After her father died, a Hong Kong girl discovers she has two hitherto unknown sisters, one in Taiwan and one in China. To settle her father's debt, she must reunite with them to run the ... See full summary »
Independent Commission Against Corruption (ICAC) investigator William Luk and Joint Financial Intelligence Unit (JFIU) officer Lau Po-keung are respectively investigating a corruption and ... See full summary »
There is an iron rule in the Ching Hing Gang: No drug dealing. The gang leader, Yu Nam (by Kent Cheng), has two right-hand men: one is Tin (by Andy lau), a bright and sober adherent of principles and loyalty; the other is Jizo (by Louis Koo), a cold-blooded smart man who secretly runs a drug business without Nam's knowledge. Ordered by the top leader, Tin taught Jizo a lesson by cutting off one of his fingers and expelled him from the gang. On the same night, policeman Fung (by Michael Miu)'s wife was killed in Jizo's nightclub during an operation. Meanwhile, Tin swore to change sides after his beloved girlfriend walked out of his life. 15 years later, the local drug market is now quadripartite. Jizo becomes the biggest drug dealer in Hong Kong; while Tin has now established himself as a financial tycoon and a philanthropist, and is offering a $100 million bounty to eliminate the No.1 drug dealer in Hong Kong. It causes a stir in both the society and the underworld. Inevitably, a ...
This Movie Storms In and Grabs Your Attention, Though at the Loss of Development
White Storm 2: Drug Lords, has nothing to do with the original. The sequel is interestingly a mixed bag, that probably has something for everyone, though only on a peripheral level. Tin (Andy Lau), begins the film as a member of the Triad, who is ordered by his uncle, the gang's boss, Yu Nam (Ken Chang), to punish his long-time friend of twenty years, Dizang (Louis Koo), who has been pedalling drugs, despite the gang's strictest rules to never touch the stuff. Thus, Tin chooses familial loyalty over his friend, gravely wounding him for his betrayal, and having him exiled from the gang.
Tin and Dizang's brotherhood is merely spoken about, and is never appropriately shown, making this moment not cut as deeply as it could have, though the acting of both leads marvellously propels the drama of this feature forward. Beginning in 2004, the film rushes chronologically through events until reaching the present day, glossing over Tin's achievements in leaving the Triad and becoming a successful businessman and philanthropist. This is seriously underdeveloped, his business being given little depth, while his financial situation is merely used as a plot device.
His marriage to business partner, and lawyer, Man Fung (Karena Lam) is also provided no backstory. Their on-screen chemistry is limited to only a few scenes, while her professional duties are rarely glimpsed, the main drama being her battle to conceive, this dizzyingly beautiful actress not provided the screen time she deserves.
Not long into the movie, Tin receives a letter from former lover, Mei (Chrissie Chau), who, diagnosed with terminal cancer, reaches out to him about their son she had in secret, who has turned to drugs. This propels Tin back into the grisly underworld he escaped, which leads him back to Dizang. Koo does a terrifyingly good job at making his character appear psychopathically savage, though for the most part, he is unfortunately forced to portray a pseudo playboy, rather than the intelligent, ruthless mastermind that he is.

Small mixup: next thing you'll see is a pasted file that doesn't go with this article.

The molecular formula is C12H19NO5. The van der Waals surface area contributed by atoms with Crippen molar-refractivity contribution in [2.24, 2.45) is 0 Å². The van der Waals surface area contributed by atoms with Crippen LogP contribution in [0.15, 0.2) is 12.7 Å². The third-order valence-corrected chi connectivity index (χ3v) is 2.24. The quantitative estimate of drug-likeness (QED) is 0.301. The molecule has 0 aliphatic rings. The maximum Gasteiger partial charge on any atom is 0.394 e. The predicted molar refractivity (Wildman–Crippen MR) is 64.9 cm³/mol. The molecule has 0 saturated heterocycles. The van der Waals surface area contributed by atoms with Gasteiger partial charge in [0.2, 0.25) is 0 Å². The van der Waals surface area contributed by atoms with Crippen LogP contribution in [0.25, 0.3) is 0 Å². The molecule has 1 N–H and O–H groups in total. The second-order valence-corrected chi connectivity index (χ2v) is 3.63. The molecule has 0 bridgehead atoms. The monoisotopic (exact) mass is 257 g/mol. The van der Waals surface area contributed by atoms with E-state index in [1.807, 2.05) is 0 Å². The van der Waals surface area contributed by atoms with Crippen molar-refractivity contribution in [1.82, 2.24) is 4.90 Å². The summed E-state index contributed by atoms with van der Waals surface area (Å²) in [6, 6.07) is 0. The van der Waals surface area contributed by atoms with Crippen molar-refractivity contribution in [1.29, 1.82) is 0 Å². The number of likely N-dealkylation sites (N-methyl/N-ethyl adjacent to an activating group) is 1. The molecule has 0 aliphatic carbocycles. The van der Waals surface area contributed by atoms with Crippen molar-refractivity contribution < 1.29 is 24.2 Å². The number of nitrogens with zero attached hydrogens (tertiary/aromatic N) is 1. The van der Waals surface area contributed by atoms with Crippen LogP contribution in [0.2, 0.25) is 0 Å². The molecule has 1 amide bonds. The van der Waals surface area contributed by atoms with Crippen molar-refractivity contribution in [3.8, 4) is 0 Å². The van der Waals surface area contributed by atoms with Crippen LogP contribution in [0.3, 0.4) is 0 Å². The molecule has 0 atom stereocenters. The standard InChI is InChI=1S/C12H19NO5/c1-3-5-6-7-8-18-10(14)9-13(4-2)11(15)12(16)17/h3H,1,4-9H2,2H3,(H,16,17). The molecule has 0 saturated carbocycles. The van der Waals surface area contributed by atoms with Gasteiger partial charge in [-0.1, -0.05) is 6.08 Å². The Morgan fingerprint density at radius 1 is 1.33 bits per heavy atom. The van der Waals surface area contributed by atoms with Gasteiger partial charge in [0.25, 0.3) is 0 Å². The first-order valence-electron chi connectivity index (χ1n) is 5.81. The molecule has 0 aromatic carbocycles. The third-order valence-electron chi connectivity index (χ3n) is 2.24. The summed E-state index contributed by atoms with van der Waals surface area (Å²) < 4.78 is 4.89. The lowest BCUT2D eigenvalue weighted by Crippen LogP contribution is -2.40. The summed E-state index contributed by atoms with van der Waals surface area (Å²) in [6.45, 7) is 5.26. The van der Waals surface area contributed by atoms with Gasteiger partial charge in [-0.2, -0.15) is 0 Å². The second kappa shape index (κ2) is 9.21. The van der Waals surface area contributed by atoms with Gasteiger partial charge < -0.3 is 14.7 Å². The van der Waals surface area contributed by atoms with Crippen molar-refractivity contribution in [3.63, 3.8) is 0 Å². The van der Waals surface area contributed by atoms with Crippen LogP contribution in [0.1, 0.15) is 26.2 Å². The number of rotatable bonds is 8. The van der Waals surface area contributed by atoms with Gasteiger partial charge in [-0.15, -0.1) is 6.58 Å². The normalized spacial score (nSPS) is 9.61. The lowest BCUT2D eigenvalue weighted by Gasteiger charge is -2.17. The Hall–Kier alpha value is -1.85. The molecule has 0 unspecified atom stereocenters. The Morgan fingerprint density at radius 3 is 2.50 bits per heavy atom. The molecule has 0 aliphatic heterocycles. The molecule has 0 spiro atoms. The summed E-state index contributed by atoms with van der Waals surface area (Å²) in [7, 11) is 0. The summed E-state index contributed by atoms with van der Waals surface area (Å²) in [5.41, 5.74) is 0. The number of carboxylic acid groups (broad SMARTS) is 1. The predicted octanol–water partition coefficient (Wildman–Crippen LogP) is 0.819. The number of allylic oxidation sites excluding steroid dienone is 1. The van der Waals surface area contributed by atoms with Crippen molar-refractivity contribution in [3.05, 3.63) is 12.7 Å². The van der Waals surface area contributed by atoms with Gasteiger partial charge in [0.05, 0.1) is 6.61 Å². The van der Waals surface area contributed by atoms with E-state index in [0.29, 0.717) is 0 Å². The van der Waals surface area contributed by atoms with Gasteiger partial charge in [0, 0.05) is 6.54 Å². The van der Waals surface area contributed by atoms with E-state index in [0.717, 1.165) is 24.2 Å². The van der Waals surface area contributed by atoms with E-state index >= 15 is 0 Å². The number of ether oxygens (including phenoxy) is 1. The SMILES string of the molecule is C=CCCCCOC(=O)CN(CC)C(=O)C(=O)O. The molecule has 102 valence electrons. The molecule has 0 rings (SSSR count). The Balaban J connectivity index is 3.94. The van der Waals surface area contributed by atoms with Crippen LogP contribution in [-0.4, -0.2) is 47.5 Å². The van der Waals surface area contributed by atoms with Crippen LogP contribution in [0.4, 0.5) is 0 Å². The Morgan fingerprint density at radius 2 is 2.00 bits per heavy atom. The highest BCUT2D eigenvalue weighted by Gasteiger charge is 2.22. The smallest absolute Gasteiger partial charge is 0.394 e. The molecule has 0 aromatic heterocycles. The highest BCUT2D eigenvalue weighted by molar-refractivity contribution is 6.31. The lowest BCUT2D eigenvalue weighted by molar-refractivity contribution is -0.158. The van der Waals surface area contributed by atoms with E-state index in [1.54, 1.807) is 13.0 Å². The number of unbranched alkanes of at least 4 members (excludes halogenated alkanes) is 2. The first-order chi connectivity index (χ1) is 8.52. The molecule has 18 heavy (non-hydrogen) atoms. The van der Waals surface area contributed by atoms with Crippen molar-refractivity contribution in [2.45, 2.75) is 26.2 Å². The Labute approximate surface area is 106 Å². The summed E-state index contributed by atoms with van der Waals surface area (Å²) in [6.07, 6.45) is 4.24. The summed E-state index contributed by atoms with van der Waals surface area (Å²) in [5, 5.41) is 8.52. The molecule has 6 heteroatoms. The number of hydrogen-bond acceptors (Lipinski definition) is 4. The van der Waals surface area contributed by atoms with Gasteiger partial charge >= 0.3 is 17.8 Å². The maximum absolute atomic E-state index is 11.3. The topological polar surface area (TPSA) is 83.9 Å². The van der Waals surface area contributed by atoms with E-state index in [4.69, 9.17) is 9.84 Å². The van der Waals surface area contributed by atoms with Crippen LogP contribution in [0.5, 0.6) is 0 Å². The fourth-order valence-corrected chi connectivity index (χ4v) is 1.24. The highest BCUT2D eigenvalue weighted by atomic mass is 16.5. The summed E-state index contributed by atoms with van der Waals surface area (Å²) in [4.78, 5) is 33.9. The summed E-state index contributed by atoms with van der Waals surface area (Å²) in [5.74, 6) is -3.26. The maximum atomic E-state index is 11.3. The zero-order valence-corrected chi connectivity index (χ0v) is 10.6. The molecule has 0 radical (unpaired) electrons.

Thus begins Tin's battle to bring down the city's biggest drug lords, the film, annoyingly, rarely showing just how involved in this battle he is. Inevitably, his decisions put him at odds, with by-the-book police officer Lam (Michael Miu), who you would occasionally be forgiven for forgetting was even in the movie. With the death of his wife by the hands of drug addicts, and his daughter pleading for him to bring down those responsible, it is amazing that he believes justice will prevail, in a film that continuously shows how unjust society and human-nature can be. The main members of his unit however, Jack (Carlos Wan) and Apple (Michelle Wai), along with their supposed romance, are provided even less detail - if that is at all possible.
The film quickly jumps from one character to another, never giving anyone (exception, the two main leads) enough opportunity to shine, and nowhere else could this be truer than in the film's action set pieces. Here, the editing is as fast as an automatic weapon. True, this intensifies the excitement, with cars performing elaborate stunts and people shooting left and right, though the sporadic nature of the cuts makes establishing who's fighting who; who's pursuing who, and who is dead or dying, difficult to comprehend. It is also disappointing that the leads are seldom seen during these frantic moments, though they are given a fabulous moment together in a uniquely amazing car chase.
The film's drama is slowly built up until boiling point, through a series of melodramatic set pieces, threatening conversations and provocative staring competitions. The film is loud and boisterous, and left me thoroughly entertained, despite the serious lack of development of characters, relationships and agendas. This is a movie with a simple, but effective narrative, that desperately wants to get to its exciting ending, no matter the cost, and if the wild car chases and shoot-outs, and professional chops (and handsome faces) of Lau and Koo can't cut it for you, not much probably will.
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